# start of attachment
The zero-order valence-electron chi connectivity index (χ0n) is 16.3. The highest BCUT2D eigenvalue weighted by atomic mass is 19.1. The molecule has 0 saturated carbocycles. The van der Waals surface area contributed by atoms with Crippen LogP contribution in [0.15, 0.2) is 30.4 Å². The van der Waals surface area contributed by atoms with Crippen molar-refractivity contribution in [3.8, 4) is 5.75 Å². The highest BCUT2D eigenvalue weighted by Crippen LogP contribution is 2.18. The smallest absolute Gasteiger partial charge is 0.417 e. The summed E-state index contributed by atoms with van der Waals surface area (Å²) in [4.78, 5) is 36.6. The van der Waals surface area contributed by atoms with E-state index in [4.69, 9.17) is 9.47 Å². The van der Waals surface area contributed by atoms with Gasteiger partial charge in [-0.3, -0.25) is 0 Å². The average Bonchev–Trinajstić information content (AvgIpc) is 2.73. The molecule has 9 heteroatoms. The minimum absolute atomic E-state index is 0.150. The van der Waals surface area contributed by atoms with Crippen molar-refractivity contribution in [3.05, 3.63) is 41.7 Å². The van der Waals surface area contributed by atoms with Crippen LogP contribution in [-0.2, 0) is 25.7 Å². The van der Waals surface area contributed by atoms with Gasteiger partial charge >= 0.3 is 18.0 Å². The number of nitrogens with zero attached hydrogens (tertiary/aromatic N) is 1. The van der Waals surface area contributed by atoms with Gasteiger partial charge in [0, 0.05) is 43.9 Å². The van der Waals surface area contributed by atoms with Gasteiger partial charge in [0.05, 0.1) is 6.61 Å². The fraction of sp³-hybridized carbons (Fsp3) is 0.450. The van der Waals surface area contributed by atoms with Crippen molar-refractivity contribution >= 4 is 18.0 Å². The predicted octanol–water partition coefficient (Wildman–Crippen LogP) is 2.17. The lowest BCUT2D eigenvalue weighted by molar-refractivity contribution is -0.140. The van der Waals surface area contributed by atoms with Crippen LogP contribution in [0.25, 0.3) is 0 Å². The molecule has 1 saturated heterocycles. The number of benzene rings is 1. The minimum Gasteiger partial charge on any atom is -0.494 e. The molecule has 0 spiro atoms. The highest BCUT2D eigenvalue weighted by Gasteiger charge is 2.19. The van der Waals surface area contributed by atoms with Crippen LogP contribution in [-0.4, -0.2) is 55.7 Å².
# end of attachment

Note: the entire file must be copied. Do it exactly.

The zero-order valence-electron chi connectivity index (χ0n) is 16.3. The highest BCUT2D eigenvalue weighted by atomic mass is 19.1. The molecule has 0 saturated carbocycles. The van der Waals surface area contributed by atoms with Crippen LogP contribution in [0.15, 0.2) is 30.4 Å². The van der Waals surface area contributed by atoms with Crippen molar-refractivity contribution in [3.8, 4) is 5.75 Å². The highest BCUT2D eigenvalue weighted by Crippen LogP contribution is 2.18. The smallest absolute Gasteiger partial charge is 0.417 e. The summed E-state index contributed by atoms with van der Waals surface area (Å²) in [4.78, 5) is 36.6. The van der Waals surface area contributed by atoms with E-state index in [4.69, 9.17) is 9.47 Å². The van der Waals surface area contributed by atoms with Gasteiger partial charge in [-0.3, -0.25) is 0 Å². The average Bonchev–Trinajstić information content (AvgIpc) is 2.73. The molecule has 9 heteroatoms. The minimum absolute atomic E-state index is 0.150. The van der Waals surface area contributed by atoms with Crippen molar-refractivity contribution in [3.05, 3.63) is 41.7 Å². The van der Waals surface area contributed by atoms with Crippen LogP contribution in [-0.2, 0) is 25.7 Å². The van der Waals surface area contributed by atoms with Gasteiger partial charge >= 0.3 is 18.0 Å². The number of nitrogens with zero attached hydrogens (tertiary/aromatic N) is 1. The van der Waals surface area contributed by atoms with Gasteiger partial charge in [0, 0.05) is 43.9 Å². The van der Waals surface area contributed by atoms with Gasteiger partial charge in [0.05, 0.1) is 6.61 Å². The fraction of sp³-hybridized carbons (Fsp3) is 0.450. The van der Waals surface area contributed by atoms with Crippen molar-refractivity contribution >= 4 is 18.0 Å². The predicted octanol–water partition coefficient (Wildman–Crippen LogP) is 2.17. The lowest BCUT2D eigenvalue weighted by molar-refractivity contribution is -0.140. The van der Waals surface area contributed by atoms with Crippen LogP contribution in [0.25, 0.3) is 0 Å². The molecule has 1 saturated heterocycles. The number of benzene rings is 1. The minimum Gasteiger partial charge on any atom is -0.494 e. The molecule has 0 spiro atoms. The highest BCUT2D eigenvalue weighted by Gasteiger charge is 2.19. The van der Waals surface area contributed by atoms with Crippen LogP contribution in [-0.4, -0.2) is 55.7 Å².